In this month’s edition of what’s new for designers, we’ve included productivity apps, email apps, free icon sets, UI galleries, color tools, CSS frameworks, stock image tools, and more. And as always, we’ve also included some awesome new free fonts!

Almost everything on the list this month is free, with a few high-value paid apps and tools also included. They’re sure to be useful to designers, from beginners to experts.

If we’ve missed something that you think should have been on the list, let us know in the comments. And if you know of a new app or resource that should be featured next month, tweet it to @cameron_chapman to be considered! is a task manager for Gmail. It interfaces with tasks, email, documents, calendar, projects, and contacts.

Diverse UI

Diverse UI is a collection of free stock photos of people from a variety of racial and ethnic backgrounds to bring some diversity to your designs.

diverse ui

Designer Emojis

Designer Emojis is a collection of 45 vector emojis you can download for free. They highlight the tricky yet rewarding job of being a designer.

designer emojis

Founder Catalog

Founder Catalog is a collection of what founders of some leading startups are writing about right now.

founder catalog


Stocky is a source of free stock photos, videos, graphics, and music that you can use for both personal and commercial projects.


Startup Pitch Decks

Startup Pitch Decks is a collection of real world fundraising decks from startups like Airbnb, Buffer, YouTube, Mattermark, Buzzfeed, Crew, and more.

startup pitch decks


Adioma is an easy to use infographic generator that lets you create things like timelines, organizational charts, and more.



UIDB is a search engine that lets you find live examples of any UI. You can browse all the examples or check out the most popular tags.



Grid.Guide is a tool to help you create pixel perfect grids in your designs. Just enter your requirements and it will show you all the whole pixel combinations you can use.


Sunsama is a calendar built just for teams. It helps you run focused meetings, prioritize tasks, and more.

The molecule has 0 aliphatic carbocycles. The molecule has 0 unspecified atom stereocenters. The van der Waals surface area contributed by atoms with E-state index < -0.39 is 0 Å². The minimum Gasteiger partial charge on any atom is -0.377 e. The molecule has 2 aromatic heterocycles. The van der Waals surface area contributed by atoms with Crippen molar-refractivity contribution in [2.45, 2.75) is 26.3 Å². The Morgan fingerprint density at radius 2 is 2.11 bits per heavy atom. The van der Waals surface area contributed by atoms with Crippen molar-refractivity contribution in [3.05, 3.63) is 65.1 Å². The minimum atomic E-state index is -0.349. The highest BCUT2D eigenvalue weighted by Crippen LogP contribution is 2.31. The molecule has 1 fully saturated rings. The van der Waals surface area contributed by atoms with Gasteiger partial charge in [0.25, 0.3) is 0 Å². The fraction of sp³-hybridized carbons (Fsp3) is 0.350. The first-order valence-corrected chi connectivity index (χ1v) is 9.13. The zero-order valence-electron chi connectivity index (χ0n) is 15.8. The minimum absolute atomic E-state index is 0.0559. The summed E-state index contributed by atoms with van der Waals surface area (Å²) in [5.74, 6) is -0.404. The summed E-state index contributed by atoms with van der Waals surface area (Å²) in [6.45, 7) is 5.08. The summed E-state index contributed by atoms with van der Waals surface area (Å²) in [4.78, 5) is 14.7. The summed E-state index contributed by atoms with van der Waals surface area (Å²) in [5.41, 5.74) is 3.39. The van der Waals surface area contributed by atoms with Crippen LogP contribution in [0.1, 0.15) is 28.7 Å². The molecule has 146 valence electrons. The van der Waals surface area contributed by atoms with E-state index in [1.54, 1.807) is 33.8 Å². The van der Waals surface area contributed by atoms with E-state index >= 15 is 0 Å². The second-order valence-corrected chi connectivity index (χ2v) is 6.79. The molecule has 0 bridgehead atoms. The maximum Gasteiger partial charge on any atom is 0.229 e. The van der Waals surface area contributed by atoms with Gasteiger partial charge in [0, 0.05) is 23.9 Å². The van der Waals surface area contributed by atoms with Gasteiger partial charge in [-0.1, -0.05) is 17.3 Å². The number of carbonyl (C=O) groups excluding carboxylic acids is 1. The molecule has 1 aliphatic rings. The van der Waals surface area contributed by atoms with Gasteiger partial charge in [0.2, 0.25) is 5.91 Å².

Kin is a better calendar experience. It connects with Google, Office365, Trello, Facebook, GitHub, Meetup, Eventbrite, and Wunderlist.



Timely is an automatic time tracking app for freelancers and teams. It works in the background, letting you focus on your work.



Duet is a self-hosted alternative to Trello. It’s completely brandable, so you can make it match your business, and it has a one-time fee rather than a recurring monthly charge.


Checkout Pages

Checkout Pages is a curated directory of the best checkout pages, with additional links to directories of pricing pages, product pages, and store pages.

checkout pages


Hud is a tool for managing and cataloging your UI patterns so you can share them with your team.


Four Hour Book Club

If you’re an avid listener of the Tim Ferriss Show, then you’ll want to check out the Four Hour Book Club, which catalogs all of the books mentioned on the show.

four hour book club


Napkin is a startup idea app for iOS. It lets you capture all of your business ideas in a simple, clean design.


Apply Pixels

Apply Pixels is a set of industry standard design tools and UI templates for supercharging your design workflow.

apply pixels

UI Temple

UI Temple is a curated collection of website designs to inspire you. Sort by industry, page type, color, and more.

ui temple


Kelir is a free color picker app for Mac. It’s also got tools for creating palettes and gradients.



Wing is a minimal CSS framework. It’s perfect for smaller projects that don’t need all the features of a framework like Bootstrap or Foundation.


Word Geeks

Ever need on-demand content written for your design projects? Check out Word Geeks, an exclusive network of on-demand writers.

word geeks


Stockmagic is a tiny app that lives in your menu bar that lets you find the best images on 25 of the biggest free stock photo services.



Rush is a communications app that lets you easily switch between mail and chat. It also includes a group calendar and other tools for teams.



Polymail is a powerful email productivity app that’s now available for iOS. It includes tons of advanced tools for contact management, too.


Open Icons

Open Icons are a set of 119 open source line drawing icons that include everything from sharing and downloading to bananas and ghosts.

open icons


Land is a free ornate display font inspired by whimsical hand-lettering.



Banaue is a free brush font with 104 characters, including all the basic glyphs you could want.



NS-James is a free geometric sans serif typeface that’s versatile and highly legible. The “light” version is free.



Luciano is a fancy handwritten font with upper and lowercase glyphs.



Sadistic is a decorative display font perfect for horror projects. It comes with a complete set of Latin and Greek characters.


Free Brush

Free Brush is a brush style font created for the website and downloadable for free.

free brush


Hydrant is an inline shadow grunge font. It has a vintage style that’s perfect for branding and headers.


Rocket Shadow

Rocket Shadow is a free vintage-style font that’s great for retro headers and branding.



North is a simple, geometric sans-serif typeface that’s great for things like logos and posters.



Noelan is a modern calligraphy typeface that includes swashes for automatically connected initials and terminals.